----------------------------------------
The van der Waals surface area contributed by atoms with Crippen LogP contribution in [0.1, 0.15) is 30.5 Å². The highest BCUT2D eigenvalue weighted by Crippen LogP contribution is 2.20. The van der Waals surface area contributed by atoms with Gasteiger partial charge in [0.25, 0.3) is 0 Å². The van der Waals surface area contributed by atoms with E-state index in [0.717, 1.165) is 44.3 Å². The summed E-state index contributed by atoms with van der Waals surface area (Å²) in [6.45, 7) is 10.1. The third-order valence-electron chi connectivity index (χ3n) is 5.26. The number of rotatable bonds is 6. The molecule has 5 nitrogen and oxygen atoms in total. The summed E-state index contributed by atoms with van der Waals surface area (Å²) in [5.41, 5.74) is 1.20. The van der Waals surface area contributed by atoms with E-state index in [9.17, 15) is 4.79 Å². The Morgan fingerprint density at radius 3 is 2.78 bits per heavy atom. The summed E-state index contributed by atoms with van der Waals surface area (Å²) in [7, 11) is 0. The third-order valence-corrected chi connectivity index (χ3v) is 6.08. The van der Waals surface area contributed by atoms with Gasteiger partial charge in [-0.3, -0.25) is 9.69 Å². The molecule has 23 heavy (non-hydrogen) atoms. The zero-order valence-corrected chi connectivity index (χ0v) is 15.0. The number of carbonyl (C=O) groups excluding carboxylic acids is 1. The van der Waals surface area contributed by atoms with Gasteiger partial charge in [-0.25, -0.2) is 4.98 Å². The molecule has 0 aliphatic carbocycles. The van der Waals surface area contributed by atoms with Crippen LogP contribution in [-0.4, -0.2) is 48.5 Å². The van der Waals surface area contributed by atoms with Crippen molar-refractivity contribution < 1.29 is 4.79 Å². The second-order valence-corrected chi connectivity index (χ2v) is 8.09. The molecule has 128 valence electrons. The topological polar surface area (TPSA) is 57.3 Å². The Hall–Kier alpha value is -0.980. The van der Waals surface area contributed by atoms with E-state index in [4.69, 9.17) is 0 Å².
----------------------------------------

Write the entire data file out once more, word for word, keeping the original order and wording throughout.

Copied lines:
The van der Waals surface area contributed by atoms with Crippen LogP contribution in [0.1, 0.15) is 30.5 Å². The highest BCUT2D eigenvalue weighted by Crippen LogP contribution is 2.20. The van der Waals surface area contributed by atoms with Gasteiger partial charge in [0.25, 0.3) is 0 Å². The van der Waals surface area contributed by atoms with E-state index in [0.717, 1.165) is 44.3 Å². The summed E-state index contributed by atoms with van der Waals surface area (Å²) in [6.45, 7) is 10.1. The third-order valence-electron chi connectivity index (χ3n) is 5.26. The number of rotatable bonds is 6. The molecule has 5 nitrogen and oxygen atoms in total. The summed E-state index contributed by atoms with van der Waals surface area (Å²) in [5.41, 5.74) is 1.20. The van der Waals surface area contributed by atoms with E-state index in [9.17, 15) is 4.79 Å². The Morgan fingerprint density at radius 3 is 2.78 bits per heavy atom. The summed E-state index contributed by atoms with van der Waals surface area (Å²) in [7, 11) is 0. The third-order valence-corrected chi connectivity index (χ3v) is 6.08. The van der Waals surface area contributed by atoms with Gasteiger partial charge in [-0.3, -0.25) is 9.69 Å². The molecule has 23 heavy (non-hydrogen) atoms. The zero-order valence-corrected chi connectivity index (χ0v) is 15.0. The number of carbonyl (C=O) groups excluding carboxylic acids is 1. The van der Waals surface area contributed by atoms with Gasteiger partial charge in [-0.25, -0.2) is 4.98 Å². The molecule has 0 aliphatic carbocycles. The van der Waals surface area contributed by atoms with Crippen LogP contribution in [-0.4, -0.2) is 48.5 Å². The van der Waals surface area contributed by atoms with Crippen molar-refractivity contribution < 1.29 is 4.79 Å². The second-order valence-corrected chi connectivity index (χ2v) is 8.09. The molecule has 128 valence electrons. The topological polar surface area (TPSA) is 57.3 Å². The Hall–Kier alpha value is -0.980. The van der Waals surface area contributed by atoms with E-state index in [4.69, 9.17) is 0 Å².